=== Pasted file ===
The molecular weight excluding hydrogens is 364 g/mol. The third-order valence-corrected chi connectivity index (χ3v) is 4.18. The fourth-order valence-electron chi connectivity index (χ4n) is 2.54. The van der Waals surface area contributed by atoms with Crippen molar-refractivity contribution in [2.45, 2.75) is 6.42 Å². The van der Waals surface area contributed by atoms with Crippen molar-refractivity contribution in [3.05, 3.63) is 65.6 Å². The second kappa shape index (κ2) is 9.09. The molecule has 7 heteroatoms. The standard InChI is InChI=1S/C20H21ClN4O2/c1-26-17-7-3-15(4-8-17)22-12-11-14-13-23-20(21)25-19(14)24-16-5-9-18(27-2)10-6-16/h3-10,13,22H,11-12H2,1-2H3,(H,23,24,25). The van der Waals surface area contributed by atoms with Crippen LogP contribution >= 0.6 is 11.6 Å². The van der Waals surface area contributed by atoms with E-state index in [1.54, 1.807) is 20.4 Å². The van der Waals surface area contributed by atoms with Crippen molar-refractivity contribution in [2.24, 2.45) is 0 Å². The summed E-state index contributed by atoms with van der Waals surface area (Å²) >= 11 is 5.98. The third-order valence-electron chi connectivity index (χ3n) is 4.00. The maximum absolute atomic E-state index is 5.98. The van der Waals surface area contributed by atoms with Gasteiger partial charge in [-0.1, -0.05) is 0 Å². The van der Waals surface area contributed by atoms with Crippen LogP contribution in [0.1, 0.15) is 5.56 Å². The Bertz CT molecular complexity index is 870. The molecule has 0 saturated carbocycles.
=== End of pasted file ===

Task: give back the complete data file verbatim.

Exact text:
The molecular weight excluding hydrogens is 364 g/mol. The third-order valence-corrected chi connectivity index (χ3v) is 4.18. The fourth-order valence-electron chi connectivity index (χ4n) is 2.54. The van der Waals surface area contributed by atoms with Crippen molar-refractivity contribution in [2.45, 2.75) is 6.42 Å². The van der Waals surface area contributed by atoms with Crippen molar-refractivity contribution in [3.05, 3.63) is 65.6 Å². The second kappa shape index (κ2) is 9.09. The molecule has 7 heteroatoms. The standard InChI is InChI=1S/C20H21ClN4O2/c1-26-17-7-3-15(4-8-17)22-12-11-14-13-23-20(21)25-19(14)24-16-5-9-18(27-2)10-6-16/h3-10,13,22H,11-12H2,1-2H3,(H,23,24,25). The van der Waals surface area contributed by atoms with Crippen LogP contribution >= 0.6 is 11.6 Å². The van der Waals surface area contributed by atoms with E-state index in [1.54, 1.807) is 20.4 Å². The van der Waals surface area contributed by atoms with Crippen molar-refractivity contribution in [2.24, 2.45) is 0 Å². The summed E-state index contributed by atoms with van der Waals surface area (Å²) >= 11 is 5.98. The third-order valence-electron chi connectivity index (χ3n) is 4.00. The maximum absolute atomic E-state index is 5.98. The van der Waals surface area contributed by atoms with Gasteiger partial charge in [-0.1, -0.05) is 0 Å². The van der Waals surface area contributed by atoms with Crippen LogP contribution in [0.1, 0.15) is 5.56 Å². The Bertz CT molecular complexity index is 870. The molecule has 0 saturated carbocycles.